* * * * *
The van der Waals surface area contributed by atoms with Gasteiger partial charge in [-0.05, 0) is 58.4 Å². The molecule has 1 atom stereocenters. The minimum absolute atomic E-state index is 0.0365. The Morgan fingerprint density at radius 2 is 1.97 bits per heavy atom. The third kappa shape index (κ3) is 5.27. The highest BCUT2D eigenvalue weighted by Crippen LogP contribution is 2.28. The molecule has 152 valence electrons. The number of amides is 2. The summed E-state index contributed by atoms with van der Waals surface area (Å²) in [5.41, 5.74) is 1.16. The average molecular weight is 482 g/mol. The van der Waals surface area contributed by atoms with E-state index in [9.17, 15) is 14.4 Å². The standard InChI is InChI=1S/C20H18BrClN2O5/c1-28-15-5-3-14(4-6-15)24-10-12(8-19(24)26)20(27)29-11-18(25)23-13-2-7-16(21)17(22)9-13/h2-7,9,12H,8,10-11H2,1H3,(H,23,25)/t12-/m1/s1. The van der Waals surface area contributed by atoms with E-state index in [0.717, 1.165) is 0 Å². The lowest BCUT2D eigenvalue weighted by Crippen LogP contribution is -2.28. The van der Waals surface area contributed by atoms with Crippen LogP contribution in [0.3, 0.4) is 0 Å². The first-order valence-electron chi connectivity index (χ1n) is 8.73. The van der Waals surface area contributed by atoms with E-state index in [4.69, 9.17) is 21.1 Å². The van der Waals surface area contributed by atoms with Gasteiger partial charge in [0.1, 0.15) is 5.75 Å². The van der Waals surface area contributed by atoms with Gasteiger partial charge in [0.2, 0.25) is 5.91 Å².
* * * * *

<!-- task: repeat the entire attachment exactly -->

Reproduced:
The van der Waals surface area contributed by atoms with Gasteiger partial charge in [-0.05, 0) is 58.4 Å². The molecule has 1 atom stereocenters. The minimum absolute atomic E-state index is 0.0365. The Morgan fingerprint density at radius 2 is 1.97 bits per heavy atom. The third kappa shape index (κ3) is 5.27. The highest BCUT2D eigenvalue weighted by Crippen LogP contribution is 2.28. The molecule has 152 valence electrons. The number of amides is 2. The summed E-state index contributed by atoms with van der Waals surface area (Å²) in [5.41, 5.74) is 1.16. The average molecular weight is 482 g/mol. The van der Waals surface area contributed by atoms with E-state index in [9.17, 15) is 14.4 Å². The standard InChI is InChI=1S/C20H18BrClN2O5/c1-28-15-5-3-14(4-6-15)24-10-12(8-19(24)26)20(27)29-11-18(25)23-13-2-7-16(21)17(22)9-13/h2-7,9,12H,8,10-11H2,1H3,(H,23,25)/t12-/m1/s1. The van der Waals surface area contributed by atoms with E-state index in [0.717, 1.165) is 0 Å². The lowest BCUT2D eigenvalue weighted by Crippen LogP contribution is -2.28. The van der Waals surface area contributed by atoms with Crippen LogP contribution in [0.3, 0.4) is 0 Å². The first-order valence-electron chi connectivity index (χ1n) is 8.73. The van der Waals surface area contributed by atoms with E-state index in [4.69, 9.17) is 21.1 Å². The van der Waals surface area contributed by atoms with Gasteiger partial charge in [0.1, 0.15) is 5.75 Å². The van der Waals surface area contributed by atoms with Gasteiger partial charge in [0.2, 0.25) is 5.91 Å².